So, deliberate practice. I don’t actually think a lot of what’s supposed to be practice works out that way. For one thing, when we admit a patient and write a note, we have talked about it with the attending already (usually), and so I’m writing down someone else’s plan. (Actually, frequently I’m writing my admission notes at the end of the day, and in an effort to get home at a reasonable time, I’m basically transcribing my resident’s note.) For another, a lot of the patient encounter becomes habitual, and like any other habit, we lapse into it unthinkingly, without looking for ways to improve.

So what are some ways to get to mastery in clinical medicine? I’ll be exploring that in more detail this week, but basically I think it requires 1. reflection; 2. thinking about how to handle a specific, commonly encountered situation; and 3. hypothesis testing. And, underlying them all, a commitment to improvement, something which is definitely lacking in many people.

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Evaluating job performance

The Atlantic takes on performance evaluations.

I’ve only had one “real” annual review–from before med school, when I worked for a consulting firm. There was a self-evaluation to fill out, and then I met with my boss, and he told me I was doing fine, which basically consisted of showing up on time and being enthusiastic. On the one hand, really, I was 23 and in an entry-level position. Still, it was not a terribly useful exercise except as a gateway to my 3% raise. Which is pretty much the vibe I get, from my husband and friends with corporate jobs, and from The Office.

In medical training, we instead get feedback. Both as a student and now in residency, we’re supposed to get some kind of feedback at the end of every rotation. This has also been somewhat hit or miss. For one thing, like the article suggests, people tend to think you’re doing a good job if they like you. This was most noticeable to me with certain male attendings who would banter about cars or what have you with my male counterparts, but it’s not a gender thing per say. Medicine tends to attract a lot of type A people who have strong interests and hobbies, and like to talk about them. I remember, for example, being stuck in a conversation between an attending and resident about Nantucket, and how things have changed over the years with all the new money buying up property. And let me just say that I had very little to add to that conversation.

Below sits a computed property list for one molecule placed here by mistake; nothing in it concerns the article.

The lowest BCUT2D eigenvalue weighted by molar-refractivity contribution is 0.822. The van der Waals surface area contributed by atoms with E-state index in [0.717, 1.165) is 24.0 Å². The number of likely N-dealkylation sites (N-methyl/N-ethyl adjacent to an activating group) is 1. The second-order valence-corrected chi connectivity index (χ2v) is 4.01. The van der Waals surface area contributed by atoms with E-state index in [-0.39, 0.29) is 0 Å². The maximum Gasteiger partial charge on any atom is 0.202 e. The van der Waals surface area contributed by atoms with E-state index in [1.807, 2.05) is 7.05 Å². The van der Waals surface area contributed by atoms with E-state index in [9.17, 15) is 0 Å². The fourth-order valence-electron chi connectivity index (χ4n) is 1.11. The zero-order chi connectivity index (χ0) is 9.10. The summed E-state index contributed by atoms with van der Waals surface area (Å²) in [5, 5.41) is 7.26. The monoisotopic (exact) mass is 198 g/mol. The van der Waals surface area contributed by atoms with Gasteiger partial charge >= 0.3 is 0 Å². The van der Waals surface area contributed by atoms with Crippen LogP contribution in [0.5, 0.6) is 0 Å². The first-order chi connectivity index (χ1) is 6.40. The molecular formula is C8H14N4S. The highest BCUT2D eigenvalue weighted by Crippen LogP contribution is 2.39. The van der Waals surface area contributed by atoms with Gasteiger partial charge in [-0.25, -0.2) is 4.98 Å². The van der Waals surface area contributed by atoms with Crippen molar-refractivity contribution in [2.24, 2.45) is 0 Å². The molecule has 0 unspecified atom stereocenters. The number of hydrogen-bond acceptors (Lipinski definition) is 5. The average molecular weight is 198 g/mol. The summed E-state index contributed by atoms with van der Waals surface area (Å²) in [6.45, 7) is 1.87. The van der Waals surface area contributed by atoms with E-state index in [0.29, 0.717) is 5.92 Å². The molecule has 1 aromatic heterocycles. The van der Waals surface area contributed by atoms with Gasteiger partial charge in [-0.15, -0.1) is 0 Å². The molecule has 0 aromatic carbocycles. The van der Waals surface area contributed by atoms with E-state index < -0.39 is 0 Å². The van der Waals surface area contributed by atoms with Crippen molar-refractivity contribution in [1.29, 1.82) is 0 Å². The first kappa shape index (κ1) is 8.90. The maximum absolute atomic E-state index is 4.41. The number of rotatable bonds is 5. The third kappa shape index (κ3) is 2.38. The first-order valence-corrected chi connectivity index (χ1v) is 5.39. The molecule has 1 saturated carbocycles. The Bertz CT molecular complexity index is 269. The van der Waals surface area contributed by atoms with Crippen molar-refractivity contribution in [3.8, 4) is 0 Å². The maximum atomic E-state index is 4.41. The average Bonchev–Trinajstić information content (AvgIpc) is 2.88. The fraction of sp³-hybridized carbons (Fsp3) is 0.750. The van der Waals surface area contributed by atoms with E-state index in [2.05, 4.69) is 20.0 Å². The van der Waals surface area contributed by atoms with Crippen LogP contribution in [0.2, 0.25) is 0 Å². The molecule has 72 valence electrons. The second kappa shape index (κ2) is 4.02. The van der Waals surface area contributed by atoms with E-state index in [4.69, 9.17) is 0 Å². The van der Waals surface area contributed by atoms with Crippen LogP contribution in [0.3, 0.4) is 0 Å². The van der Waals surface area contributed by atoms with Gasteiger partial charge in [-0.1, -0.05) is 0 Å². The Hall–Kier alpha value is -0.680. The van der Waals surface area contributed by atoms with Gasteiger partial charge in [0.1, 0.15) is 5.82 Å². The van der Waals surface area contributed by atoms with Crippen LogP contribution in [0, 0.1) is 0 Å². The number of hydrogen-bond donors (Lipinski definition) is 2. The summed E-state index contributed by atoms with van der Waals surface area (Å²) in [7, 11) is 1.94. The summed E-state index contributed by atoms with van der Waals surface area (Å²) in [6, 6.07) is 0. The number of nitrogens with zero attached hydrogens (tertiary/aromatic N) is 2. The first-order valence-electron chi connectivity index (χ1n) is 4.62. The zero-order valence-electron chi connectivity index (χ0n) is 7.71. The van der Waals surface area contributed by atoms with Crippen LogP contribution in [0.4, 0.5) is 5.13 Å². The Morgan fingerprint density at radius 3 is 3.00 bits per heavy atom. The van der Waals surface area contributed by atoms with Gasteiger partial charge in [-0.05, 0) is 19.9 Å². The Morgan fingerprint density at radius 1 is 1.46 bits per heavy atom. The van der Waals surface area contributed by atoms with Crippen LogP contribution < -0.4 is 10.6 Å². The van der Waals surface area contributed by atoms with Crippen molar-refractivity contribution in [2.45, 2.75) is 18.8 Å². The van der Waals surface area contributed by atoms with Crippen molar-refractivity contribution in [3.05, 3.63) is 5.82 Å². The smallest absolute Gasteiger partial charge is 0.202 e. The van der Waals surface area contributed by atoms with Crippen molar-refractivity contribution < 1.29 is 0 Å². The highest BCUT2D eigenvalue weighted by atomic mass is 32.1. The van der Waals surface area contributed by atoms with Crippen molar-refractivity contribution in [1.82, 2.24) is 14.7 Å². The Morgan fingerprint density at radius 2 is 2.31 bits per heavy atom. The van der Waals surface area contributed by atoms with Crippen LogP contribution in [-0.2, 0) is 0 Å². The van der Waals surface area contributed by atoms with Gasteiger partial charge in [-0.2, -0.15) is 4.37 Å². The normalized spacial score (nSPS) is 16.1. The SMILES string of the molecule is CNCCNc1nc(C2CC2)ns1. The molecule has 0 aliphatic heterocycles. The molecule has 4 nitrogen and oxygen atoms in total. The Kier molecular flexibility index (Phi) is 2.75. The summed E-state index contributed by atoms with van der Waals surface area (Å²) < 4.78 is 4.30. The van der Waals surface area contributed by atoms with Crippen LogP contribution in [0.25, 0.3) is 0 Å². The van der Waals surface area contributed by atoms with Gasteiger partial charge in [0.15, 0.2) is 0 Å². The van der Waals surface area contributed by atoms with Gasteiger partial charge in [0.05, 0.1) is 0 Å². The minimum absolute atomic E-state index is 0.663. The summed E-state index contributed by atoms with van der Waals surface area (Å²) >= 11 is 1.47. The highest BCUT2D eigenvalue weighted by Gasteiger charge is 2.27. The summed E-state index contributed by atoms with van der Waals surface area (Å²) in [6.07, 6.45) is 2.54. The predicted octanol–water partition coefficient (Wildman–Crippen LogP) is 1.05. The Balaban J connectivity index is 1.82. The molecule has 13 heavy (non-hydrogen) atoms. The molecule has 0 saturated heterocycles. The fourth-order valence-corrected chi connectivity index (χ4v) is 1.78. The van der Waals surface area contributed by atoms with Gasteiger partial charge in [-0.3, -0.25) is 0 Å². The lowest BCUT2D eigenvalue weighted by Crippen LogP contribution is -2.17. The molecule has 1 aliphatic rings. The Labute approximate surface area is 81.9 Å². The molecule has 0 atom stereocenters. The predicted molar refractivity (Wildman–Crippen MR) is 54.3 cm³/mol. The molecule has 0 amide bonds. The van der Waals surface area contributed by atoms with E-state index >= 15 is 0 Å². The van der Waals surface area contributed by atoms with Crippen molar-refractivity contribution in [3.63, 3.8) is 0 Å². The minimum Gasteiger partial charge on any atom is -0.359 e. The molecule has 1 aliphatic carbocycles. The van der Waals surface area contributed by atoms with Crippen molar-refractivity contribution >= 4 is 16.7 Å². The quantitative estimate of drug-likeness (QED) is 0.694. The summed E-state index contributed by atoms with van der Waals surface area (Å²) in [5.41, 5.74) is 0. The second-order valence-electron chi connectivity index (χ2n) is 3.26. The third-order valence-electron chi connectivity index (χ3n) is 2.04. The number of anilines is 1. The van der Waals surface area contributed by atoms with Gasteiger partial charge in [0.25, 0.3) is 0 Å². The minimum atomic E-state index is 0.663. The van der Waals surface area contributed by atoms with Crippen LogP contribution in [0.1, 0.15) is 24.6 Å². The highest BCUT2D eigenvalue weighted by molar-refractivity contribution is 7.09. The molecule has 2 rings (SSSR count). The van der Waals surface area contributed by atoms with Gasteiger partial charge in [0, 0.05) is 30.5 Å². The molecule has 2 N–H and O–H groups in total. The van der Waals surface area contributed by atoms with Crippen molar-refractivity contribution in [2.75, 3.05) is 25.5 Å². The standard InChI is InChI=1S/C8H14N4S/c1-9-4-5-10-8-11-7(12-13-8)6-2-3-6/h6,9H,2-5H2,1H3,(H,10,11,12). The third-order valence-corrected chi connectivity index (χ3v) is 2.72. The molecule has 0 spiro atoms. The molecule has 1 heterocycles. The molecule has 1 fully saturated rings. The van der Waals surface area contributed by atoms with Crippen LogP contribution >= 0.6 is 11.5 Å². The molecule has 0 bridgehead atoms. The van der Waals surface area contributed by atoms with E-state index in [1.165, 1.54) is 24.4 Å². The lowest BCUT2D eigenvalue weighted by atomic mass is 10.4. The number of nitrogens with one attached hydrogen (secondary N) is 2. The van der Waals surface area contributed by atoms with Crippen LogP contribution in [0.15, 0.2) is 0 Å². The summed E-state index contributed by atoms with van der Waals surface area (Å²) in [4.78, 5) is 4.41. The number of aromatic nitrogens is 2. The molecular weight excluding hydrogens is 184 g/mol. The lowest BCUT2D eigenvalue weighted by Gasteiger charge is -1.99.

Anyway feedback. So besides whether you bond with the person evaluating you, the other problem with medicine is most of how you spend your time is not observed. There is a move towards watching trainees interact with patients–some of my med school rotations had these index cards we had to get signed off, for example–and the good attendings and residents will let you do some of the talking. But for the most part, even as an intern, most of my H&Ps tend to be with me watching the resident do the interview, which I can guarantee doesn’t add much. So you get evaluated on what they can see–how you present a new patient, how you outline a plan, and, often, how you respond when pimped–which, for those of us who are less verbally agile spur of the moment, does not necessarily correspond to the extent of your medical knowledge.

Not that I’m complaining. I did well during my clinical rotations as a student, so I clearly wasn’t harmed by the whole thing. But neither have I felt like I’ve gotten much feedback that’s been helpful. What I’ve learned has mostly come from: i. from attendings who teach as they discuss the case; ii. from watching really good attendings and residents interact with patients; iii. from watching not very good attendings and residents interact with patients (ie what not to do); iv. from reading, conferences, and the like. Usually the constructive criticism I get falls under the category of “read more”, which is…not that helpful when you’re already tired and overworked. For one, frequently I got that feedback when I hadn’t encountered something yet in training–like starting my OBGYN rotation, when I was told that “I didn’t know as much as would be expected by this time in the year.” Contrast that to one helpful piece of advice as a student, when my resident told me to read the Step 1 and Step 2 review book topics that related to my patients.

What would be helpful? There are a lot of resources out there. Good feedback is frequent, immediately related to something that happened ie “teachable moments”, and gives suggestions for how to act differently next time. Basically, acting as a coach. Atul Gawande wrote a New Yorker article about getting someone to coach him once he’d finished training, as an attending. And that, in spades, is what feedback during medical training would ideally be. And, for that matter, for jobs in general.